Angola Table of Contents
Although Angola's boundaries with neighboring states were not disputed, the country's geopolitical position heavily affected national security. Luanda enjoyed fraternal relations with Congo and Zambia, but sporadic antagonism characterized the regime's relations with Zaire. Since Pretoria's intervention in the civil war of 1975-76, an undeclared state of war had existed with South Africa, which occupied Namibia, the territory to the south of Angola (see fig. 1).
Relations with Zaire, with which Angola shares its longest border, had been punctuated by hostility since the 1960s, when Zaire's President Mobutu Sese Seko sponsored and provided sanctuary to an MPLA rival, the National Front for the Liberation of Angola (Frente Nacional de Libertação de Angola -- FNLA), and to the separatist Front for the Liberation of the Enclave of Cabinda (Frente para a Libertação do Enclave de Cabinda--FLEC). Although there had been no conflicts over the positioning of the border itself, the direct intervention of regular Zairian forces in Angola on behalf of the FNLA in September 1975 exacerbated the three-way civil war and attendant intrusions by South African, Soviet, and Cuban forces.
Despite a February 1976 accord in which the Angolan and Zairian governments renounced further hostilities, Zaire not only continued to provide sanctuary and assistance to the FNLA, which made periodic raids into Angola, but also facilitated FLEC attacks on Angola's oil-rich Cabinda Province. Aircraft based in Zaire also violated Angolan airspace, occasionally bombing villages on the northern border. In retaliation, in 1977 and 1979 Luanda allowed Katangan dissidents based in Angola to invade Zaire's Shaba Province (formerly Katanga Province), from which they were repelled only after the intervention of Egyptian, Moroccan, French, and Belgian forces (see Angola as a Refuge , this ch.).
Having apparently evened their scores, Angola and Zaire normalized relations in 1978, and the two erstwhile antagonists entered into a nonaggression pact with Zambia in 1979. In February 1985, Luanda and Kinshasa signed a security and defense pact including mutual pledges not to allow the use of their territory for attacks on each other; the two governments also set up a joint defense and security commission to develop border security arrangements. In July 1986, Angola and Zaire set up joint working groups and regional commissions to implement their pledges, and in August 1988 they signed a border security pact.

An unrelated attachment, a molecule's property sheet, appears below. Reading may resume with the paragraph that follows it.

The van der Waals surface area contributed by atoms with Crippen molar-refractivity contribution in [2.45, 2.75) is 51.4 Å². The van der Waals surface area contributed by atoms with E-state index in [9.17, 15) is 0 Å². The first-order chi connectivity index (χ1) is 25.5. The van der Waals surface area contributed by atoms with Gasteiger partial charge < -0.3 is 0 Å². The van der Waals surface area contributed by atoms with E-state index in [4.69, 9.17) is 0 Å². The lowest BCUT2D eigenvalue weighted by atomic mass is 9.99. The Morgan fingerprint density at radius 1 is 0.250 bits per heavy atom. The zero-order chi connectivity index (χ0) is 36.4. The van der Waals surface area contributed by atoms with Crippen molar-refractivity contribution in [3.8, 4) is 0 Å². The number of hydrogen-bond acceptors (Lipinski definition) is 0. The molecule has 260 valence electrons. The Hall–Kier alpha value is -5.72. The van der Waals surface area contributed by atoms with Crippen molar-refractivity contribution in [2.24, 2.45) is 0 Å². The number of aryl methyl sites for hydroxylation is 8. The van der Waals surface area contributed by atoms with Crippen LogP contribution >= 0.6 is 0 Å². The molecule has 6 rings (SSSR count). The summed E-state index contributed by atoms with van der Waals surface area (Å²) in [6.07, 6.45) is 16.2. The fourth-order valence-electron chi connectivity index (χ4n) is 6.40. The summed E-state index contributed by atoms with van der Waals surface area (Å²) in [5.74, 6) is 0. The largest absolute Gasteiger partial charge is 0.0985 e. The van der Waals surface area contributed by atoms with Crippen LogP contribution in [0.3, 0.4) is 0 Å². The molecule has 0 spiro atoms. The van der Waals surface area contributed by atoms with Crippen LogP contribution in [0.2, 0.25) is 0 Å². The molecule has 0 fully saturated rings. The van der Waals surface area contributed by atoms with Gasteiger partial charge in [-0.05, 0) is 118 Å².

Despite normalization and border security agreements, AngolanZairian relations remained strained and fraught with inconsistencies in the late 1980s. The two countries could not effectively control their 2,285-kilometer border, which UNITA forces continued to cross freely. Furthermore, Kinshasa continued indirect support of UNITA, particularly after 1986, by permitting United States use of the Kamina airbase in Shaba Province to deliver military aid to the insurgents and to train them in the use of new weapons. Despite numerous diplomatic and media reports of Zaire's involvement in logistical support of UNITA, Kinshasa persisted in denying the charges.
Zaire's erratic behavior did not constitute a direct threat to Angola. The activities of South Africa, however, were another matter. Whereas Zaire had limited itself to using its strategic location to support insurgencies against the Angolan government, Pretoria had the means to sponsor guerrilla resistance and to wage protracted war. In order to defend the 1,376-kilometer Angolan border with occupied Namibia against infiltration by South West Africa People's Organization (SWAPO) guerrillas based in Angola, South African forces cleared a one-kilometer-wide strip along nearly half the border's length. The Ovambo people, SWAPO's main base of ethnic support, straddled the border, facilitating SWAPO's movements and recruitment efforts (see Ethnic Groups and Languages , ch. 2).
Starting in the late 1970s, South Africa had engaged in an escalating series of air and ground raids and prolonged operations in southern Angola against SWAPO and in defense of UNITA. The South African Defense Force (SADF) occupied parts of southern Angola between August 1981 and April 1985. During and after that period, it undertook frequent air and ground attacks, hot pursuit operations, preemptive raids against SWAPO bases, and major interventions against Angolan armed forces on behalf of UNITA. In fact, large-scale South African air and ground attacks on Angolan government forces in 1985, 1987, and 1988 reversed the momentum of Luanda's offensives and saved UNITA from almost certain defeat. South Africa finally withdrew its troops from Angola in September 1988 under the terms of the United States-brokered peace plan. South Africa had also provided UNITA with massive arms and logistical support, which was to be terminated under the tripartite regional peace accord (see Regional Politics , ch. 4).
To bolster its regional position, Luanda sought to regularize and strengthen its security ties with neighboring states. In addition to its nonaggression and border pacts with Zaire, Angola employed regular consultation, coordination, and cooperation with Botswana, Mozambique, Tanzania, Zambia, and Zimbabwe in an effort to enhance regional security. These ties were reinforced through bilateral defense accords with Tanzania and Mozambique signed in May 1988 and July 1988, respectively. A defense pact with Zambia was also reported to have been signed in March 1988, but this report was denied by the Zambian government.
Data as of February 1989
Angola Table of Contents